I am pleased to report that on Monday, August 27th the California Assembly approved the new three-foot passing bill by a 54-24 vote after a heated and lengthy debate. The preceding try to pass this law was Senate Bill 910 which I discussed back in September 2011, and which was vetoed by Governor Brown. Hopefully, the reasons for his veto have been addressed in the new bill.
After this new pro-bicycle bill, otherwise known as Senate Bill 1464, becomes reconciled with matching State Senate bill, it will land back on the Governor’s desk for signature or veto. The California bicycle community is hopeful this bill will become California law. As a California Bicycle Accident Attorney, I try to stay involved in bike advocacy, largely through membership in organizations, including the Marin County Bicycle Coalition, San Francisco Bicycle Coalition, and Silicon Valley Bicycle Coalition.
We try to improve bicycle safety by spreading the word to as many cyclists as possible so that we can, as a community, help reduce the number of bicycle injuries. Bicyclists are at constant risk riding alongside motorists, particularly when being passed. This three-foot passing bill should help to reduce bicycle accidents since the current law allows motorists to pass bicyclists and within a so-called “safe distance” in proximity to the bicycle.
This closeness can often become hazardous or even deadly to bicycle riders, particularly if a cyclist is forced to veer from his or her path to avoid an obstacle in the road such as a pothole or streetcar tracks. This new bill (as law) would legally require automobile drivers to remain at least 3 feet from the moving bicyclists when passing from behind.
If this bill becomes a law, California will join 21 other states which have enacted similar laws to promote bicycle safety.
As stated by the California Bicycle Coalition:
“A specified minimum passing distance provides drivers with a more objective and easily understood measure of what constitutes “safe” and gives law enforcement and the courts a clearer basis for establishing a driver’s liability for unsafe passing. Most importantly, it helps emphasize a driver’s special responsibility to safeguard more vulnerable road users like bicyclists.”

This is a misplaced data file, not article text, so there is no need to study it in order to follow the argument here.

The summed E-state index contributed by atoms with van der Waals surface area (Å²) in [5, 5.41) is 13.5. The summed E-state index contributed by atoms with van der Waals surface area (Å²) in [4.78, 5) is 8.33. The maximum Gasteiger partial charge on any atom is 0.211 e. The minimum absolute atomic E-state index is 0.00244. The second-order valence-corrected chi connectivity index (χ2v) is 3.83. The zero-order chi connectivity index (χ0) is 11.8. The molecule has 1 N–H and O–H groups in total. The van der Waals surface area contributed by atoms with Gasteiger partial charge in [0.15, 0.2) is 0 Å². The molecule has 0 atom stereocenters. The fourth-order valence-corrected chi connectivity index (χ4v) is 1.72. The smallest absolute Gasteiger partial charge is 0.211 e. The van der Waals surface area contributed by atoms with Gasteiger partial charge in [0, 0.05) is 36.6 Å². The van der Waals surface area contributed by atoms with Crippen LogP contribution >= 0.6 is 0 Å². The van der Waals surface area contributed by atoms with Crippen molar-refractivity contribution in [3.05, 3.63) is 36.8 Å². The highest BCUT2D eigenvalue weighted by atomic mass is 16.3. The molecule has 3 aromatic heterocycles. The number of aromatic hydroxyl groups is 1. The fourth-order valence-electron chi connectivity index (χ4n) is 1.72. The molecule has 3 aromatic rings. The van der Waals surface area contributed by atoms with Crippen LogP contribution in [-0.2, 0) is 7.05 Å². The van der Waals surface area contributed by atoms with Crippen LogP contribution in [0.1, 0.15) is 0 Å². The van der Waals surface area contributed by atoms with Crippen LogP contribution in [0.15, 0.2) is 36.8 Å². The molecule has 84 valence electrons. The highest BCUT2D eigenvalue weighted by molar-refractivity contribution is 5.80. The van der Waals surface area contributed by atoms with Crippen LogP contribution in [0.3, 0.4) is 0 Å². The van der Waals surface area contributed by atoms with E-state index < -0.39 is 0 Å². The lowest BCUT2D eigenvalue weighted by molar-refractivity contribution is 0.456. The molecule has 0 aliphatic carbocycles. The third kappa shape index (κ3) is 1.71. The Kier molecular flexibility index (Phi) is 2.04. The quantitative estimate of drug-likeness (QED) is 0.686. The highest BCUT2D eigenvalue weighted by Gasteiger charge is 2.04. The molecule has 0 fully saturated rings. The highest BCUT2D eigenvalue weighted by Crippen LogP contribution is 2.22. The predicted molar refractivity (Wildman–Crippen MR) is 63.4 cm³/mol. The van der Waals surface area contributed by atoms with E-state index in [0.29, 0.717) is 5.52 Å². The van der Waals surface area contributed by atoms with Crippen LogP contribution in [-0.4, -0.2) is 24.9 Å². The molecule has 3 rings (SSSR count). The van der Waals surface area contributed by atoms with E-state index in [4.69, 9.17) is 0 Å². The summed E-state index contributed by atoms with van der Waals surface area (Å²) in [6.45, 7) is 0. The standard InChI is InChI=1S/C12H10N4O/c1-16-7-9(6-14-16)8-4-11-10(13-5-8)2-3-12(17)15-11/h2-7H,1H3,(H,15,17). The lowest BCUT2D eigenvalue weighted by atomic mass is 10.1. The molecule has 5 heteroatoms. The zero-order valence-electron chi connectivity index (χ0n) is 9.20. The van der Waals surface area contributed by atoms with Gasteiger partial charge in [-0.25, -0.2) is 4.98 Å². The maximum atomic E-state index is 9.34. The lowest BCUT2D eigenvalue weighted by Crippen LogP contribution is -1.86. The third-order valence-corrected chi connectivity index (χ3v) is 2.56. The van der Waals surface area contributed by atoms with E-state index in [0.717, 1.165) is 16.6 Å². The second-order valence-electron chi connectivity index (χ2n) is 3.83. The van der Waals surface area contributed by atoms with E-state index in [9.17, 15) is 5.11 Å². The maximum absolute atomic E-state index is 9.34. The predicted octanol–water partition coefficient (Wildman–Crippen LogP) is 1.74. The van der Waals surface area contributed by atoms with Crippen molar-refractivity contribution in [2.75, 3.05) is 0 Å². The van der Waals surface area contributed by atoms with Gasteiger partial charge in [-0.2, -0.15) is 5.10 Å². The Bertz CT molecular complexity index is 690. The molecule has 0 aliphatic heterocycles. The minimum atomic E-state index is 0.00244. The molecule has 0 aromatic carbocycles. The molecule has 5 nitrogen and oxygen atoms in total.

Stay tuned until September 30–Governor Brown’s time limit for signing the bill into law.
Update on October 1, 2012:
Gov. Jerry Brown vetoed SB 1464. The Governor argued that the provision of the bill that would legalize the common practice of crossing a solid double-yellow centerline in order to pass a bicyclist with at least 3 feet of clearance might expose the state to liability if a driver is injured while doing so.
While this provision was also contained in SB 910, last year’s 3-foot passing bill, concerns about liability were not raised by anyone during the last legislative session, nor were they expressed during legislative hearings and floor debate about SB 1464, even by the Department of Finance, which tracks the fiscal impact of legislation. In fact, it appears that state law already gives the state immunity from the kind of liability he cites.
I share the California Bicycle Coalition’s concern over the Governor’s action, not least because of the assurances he expressed in his veto of SB 910 and the support for a 3-foot passing requirement he personally expressed to Sen. Lowenthal after last year’s veto.
Brown has offered no indication of how he views bicycling or expressed any ideas for ensuring the safety of Californians who rely on bicycling as everyday transportation. By vetoing SB 1464, he makes clear that he prioritizes legalistic speculation over the safety of Californians.
About the author: Claude Wyle is an aggressive advocate for Bay Area bicyclists. Claude has decades of experience representing those harmed by the wrongful conduct of others, and, as a Marin County bicyclist and San Francisco bicycle accident attorney, has fought to protect the rights of injured cyclists throughout his legal career. Claude is also an avid cyclist himself and a member of the Marin County Bicycle Coalition, San Francisco Bicycle Coalition, and Silicon Valley Bicycle Coalition and is a sponsor of Safe Routes to School.